"Approximately 40% of the world's population remains at risk for iodine deficiency."
American Thyroid Association (ATA)
“It is estimated that 1.88 billion people worldwide remain at risk of insufficient iodine intake...”
World Health Organization, “Salt reduction and iodine fortification strategies in public health,” March 2013
A goiter is an abnormal enlargement of the thyroid gland. The presence of a goiter indicates that the thyroid gland is growing abnormally. It does not necessarily indicate that the thyroid gland is malfunctioning.
A multinodular goiter is comprised of one or more nodules. If the nodules are small enough, the overall size of the thyroid may not be enlarged. This is usually the case in early stages of nodule formation. The cause of multinodular goiter is not well understood.
Worldwide, goiter is commonly caused by iodine deficiency. Before the 1920s, iodine deficiency was common in the Great Lakes region, Appalachia, northwestern regions of the U.S., and most of Canada. This led to the region from the Rockies to the Great Lakes Basin to western New York being referred to as the "Goiter Belt." The Goiter Belt has been virtually eliminated by the introduction of iodized salt as a treatment of iodine deficiency. Many other parts of the world, however, do not have enough iodine available through their diet, and iodine deficiency continues to be an important public health problem globally.
When iodine is deficient, the thyroid gland can't make enough thyroid hormone. When this happens, the pituitary gland detects that there isn't enough thyroid hormone in the blood and sends a signal to the thyroid gland to make more thyroid hormone. This signal is a hormone called "thyroid stimulating hormone" or "TSH." In addition to stimulating thyroid hormone production, TSH also stimulates the thyroid gland to grow.
A more common cause of goiter in the U.S. is Hashimoto's thyroiditis – an autoimmune disease. It occurs when a person's immune system makes antibodies that attack the cells of the thyroid gland. When the cells are under attack, the thyroid gland can't make enough thyroid hormone. The pituitary gland detects that there isn't enough thyroid hormone in the blood and sends TSH to stimulate the thyroid gland to make more thyroid hormone and to grow.
Goiter is also caused by another autoimmune disease – Graves' disease. The immune system produces "thyroid stimulating immunoglobulin" or "TSI." TSI acts like TSH and stimulates the thyroid gland to make more thyroid hormone and to grow. The pituitary gland detects that there is too much thyroid hormone in the blood and stops sending TSH to the thyroid gland. In spite of this, the thyroid gland continues to grow and make more thyroid gland because it is responding to TSI. Not only does a goiter form but the person develops hyperthyroidism – a condition characterized by the overproduction of thyroid hormone.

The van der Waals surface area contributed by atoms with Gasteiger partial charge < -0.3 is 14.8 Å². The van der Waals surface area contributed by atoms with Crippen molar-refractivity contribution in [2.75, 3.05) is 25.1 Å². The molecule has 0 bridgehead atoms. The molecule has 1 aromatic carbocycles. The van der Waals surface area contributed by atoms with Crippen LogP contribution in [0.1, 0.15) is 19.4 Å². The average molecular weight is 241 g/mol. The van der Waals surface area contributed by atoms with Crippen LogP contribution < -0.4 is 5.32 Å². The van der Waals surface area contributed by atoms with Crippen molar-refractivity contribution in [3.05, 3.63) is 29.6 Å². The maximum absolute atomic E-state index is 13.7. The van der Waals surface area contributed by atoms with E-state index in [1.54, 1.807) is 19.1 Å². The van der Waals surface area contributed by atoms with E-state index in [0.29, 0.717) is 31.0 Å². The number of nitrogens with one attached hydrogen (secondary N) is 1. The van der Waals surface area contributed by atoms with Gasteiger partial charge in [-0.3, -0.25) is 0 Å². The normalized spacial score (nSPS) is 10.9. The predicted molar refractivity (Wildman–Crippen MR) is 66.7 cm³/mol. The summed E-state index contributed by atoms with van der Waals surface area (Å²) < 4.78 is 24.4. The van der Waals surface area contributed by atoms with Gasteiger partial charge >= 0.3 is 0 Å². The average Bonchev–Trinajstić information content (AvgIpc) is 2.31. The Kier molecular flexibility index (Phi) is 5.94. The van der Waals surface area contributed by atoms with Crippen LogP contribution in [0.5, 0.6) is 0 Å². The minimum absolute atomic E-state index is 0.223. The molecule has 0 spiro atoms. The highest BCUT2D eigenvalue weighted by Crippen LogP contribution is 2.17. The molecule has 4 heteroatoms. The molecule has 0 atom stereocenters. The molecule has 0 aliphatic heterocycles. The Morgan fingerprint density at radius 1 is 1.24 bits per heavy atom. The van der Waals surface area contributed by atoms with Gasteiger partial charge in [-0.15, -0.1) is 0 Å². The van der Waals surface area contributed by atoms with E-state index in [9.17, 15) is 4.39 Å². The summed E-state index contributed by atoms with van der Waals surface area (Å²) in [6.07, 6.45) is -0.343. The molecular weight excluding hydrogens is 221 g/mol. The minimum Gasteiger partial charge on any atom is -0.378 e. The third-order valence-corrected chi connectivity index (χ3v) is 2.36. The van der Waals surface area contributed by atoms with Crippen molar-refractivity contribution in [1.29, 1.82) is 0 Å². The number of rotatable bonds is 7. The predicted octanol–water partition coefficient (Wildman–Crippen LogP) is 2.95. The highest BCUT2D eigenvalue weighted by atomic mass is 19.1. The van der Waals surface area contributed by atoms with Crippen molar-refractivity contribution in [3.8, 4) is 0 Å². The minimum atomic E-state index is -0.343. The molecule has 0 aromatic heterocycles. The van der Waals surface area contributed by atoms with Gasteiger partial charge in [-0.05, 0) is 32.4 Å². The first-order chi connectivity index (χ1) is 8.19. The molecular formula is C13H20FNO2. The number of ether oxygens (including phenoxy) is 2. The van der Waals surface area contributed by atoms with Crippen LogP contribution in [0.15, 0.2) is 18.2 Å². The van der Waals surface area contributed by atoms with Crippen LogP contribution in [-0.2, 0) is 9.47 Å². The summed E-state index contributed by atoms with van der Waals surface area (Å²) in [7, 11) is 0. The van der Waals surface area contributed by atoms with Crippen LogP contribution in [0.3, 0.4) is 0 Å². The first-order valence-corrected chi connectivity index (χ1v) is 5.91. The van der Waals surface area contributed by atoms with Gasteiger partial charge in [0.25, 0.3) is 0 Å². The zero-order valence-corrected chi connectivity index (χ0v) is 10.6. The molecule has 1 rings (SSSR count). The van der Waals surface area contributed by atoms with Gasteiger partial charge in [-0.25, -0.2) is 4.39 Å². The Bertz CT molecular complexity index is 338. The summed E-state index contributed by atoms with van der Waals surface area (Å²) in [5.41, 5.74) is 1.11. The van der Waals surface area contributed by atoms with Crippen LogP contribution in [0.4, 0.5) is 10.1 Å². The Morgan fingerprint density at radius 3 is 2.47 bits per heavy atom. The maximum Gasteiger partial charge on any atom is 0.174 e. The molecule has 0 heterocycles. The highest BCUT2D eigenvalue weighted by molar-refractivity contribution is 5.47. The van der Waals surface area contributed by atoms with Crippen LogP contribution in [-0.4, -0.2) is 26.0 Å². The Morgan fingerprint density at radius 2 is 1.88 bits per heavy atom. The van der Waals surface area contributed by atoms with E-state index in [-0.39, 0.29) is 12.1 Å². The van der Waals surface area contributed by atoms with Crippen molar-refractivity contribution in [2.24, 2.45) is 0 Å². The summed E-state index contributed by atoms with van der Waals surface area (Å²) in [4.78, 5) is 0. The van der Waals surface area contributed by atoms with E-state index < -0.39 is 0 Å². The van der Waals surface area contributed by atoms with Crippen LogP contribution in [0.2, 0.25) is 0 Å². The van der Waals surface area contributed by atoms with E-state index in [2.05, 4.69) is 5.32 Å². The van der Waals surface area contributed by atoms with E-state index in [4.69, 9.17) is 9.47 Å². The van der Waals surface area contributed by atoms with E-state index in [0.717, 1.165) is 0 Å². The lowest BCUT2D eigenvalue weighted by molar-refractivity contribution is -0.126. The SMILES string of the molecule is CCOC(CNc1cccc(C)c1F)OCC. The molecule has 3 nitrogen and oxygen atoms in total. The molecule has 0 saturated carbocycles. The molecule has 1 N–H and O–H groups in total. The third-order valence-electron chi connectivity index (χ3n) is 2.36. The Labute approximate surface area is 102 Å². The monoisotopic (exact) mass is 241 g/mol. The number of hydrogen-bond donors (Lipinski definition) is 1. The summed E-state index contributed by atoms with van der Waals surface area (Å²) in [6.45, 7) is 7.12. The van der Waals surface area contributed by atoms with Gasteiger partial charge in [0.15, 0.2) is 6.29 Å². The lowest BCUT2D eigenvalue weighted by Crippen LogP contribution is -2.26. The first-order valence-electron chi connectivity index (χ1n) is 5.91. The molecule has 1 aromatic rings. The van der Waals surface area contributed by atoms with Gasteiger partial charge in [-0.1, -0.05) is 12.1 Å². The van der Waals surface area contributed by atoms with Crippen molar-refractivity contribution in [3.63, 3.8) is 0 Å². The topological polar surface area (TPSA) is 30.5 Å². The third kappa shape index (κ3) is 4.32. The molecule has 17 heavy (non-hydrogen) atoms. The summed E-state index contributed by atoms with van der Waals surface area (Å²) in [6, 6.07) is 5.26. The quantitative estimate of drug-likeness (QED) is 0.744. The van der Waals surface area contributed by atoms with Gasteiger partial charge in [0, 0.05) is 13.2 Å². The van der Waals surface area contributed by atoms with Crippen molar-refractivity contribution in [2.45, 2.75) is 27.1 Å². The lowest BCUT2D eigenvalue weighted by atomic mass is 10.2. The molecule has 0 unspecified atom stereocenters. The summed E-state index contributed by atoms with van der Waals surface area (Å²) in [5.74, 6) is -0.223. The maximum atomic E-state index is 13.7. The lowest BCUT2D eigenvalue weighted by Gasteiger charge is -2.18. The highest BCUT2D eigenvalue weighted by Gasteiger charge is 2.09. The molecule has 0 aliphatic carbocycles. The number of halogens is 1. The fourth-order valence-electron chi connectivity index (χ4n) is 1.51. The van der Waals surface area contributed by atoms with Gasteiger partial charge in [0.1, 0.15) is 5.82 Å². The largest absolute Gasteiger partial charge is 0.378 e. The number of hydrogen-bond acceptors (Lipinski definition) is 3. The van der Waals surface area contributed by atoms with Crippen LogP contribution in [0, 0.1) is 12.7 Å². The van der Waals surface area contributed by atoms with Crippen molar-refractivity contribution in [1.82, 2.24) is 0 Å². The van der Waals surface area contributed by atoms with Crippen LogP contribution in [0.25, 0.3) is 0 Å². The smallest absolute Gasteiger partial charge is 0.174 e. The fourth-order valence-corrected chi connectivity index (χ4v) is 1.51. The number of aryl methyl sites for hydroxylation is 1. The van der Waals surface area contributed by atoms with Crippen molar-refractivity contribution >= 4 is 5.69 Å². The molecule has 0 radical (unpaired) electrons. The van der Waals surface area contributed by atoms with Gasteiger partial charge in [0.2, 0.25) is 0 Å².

About 30% of people with Graves' disease have a condition known as Graves' ophthalmology. The condition results from inflammation and other immune system events that affect tissues, including muscles, around the eyes. Eyes may bulge (exophthalmos), be sensitive to light, or feel gritty. There may be pain or pressure in the eyes, which may be inflamed or reddened. The eyelids may be puffy or retracted. Double vision or loss of vision also may occur.
Although uncommon, Graves' dermopathy also can occur. The skin, typically on the shins or tops of the feet, becomes red and thick.
A goiter can be treated. The treatment depends on what is causing the goiter.
If the goiter is due from an iodine deficiency, please visit your doctor and mention Art Pharma® LUGOL'S IODINE SOLUTION as a possible solution for the deficiency in iodine. We do mention for transparency reasons, that we cannot provide medical advice. It is important to have a conversation with your healthcare provider.
If the goiter is due to Hashimoto's thyroiditis and the person is hypothyroid, treatment involves administration of thyroid hormone. Thyroid hormone levels will return to normal, and the goiter will get smaller. The thyroid gland may still appear somewhat enlarged. In some instances, the goiter is treated surgically but, afterwards, thyroid hormone production can be so low that lifetime thyroid hormone replacement may be needed.
If the goiter is due to Graves' disease and the person is hyperthyroid, treatment involves administration of anti-thyroid medication or radioactive iodine. The goiter will get smaller, and may even disappear.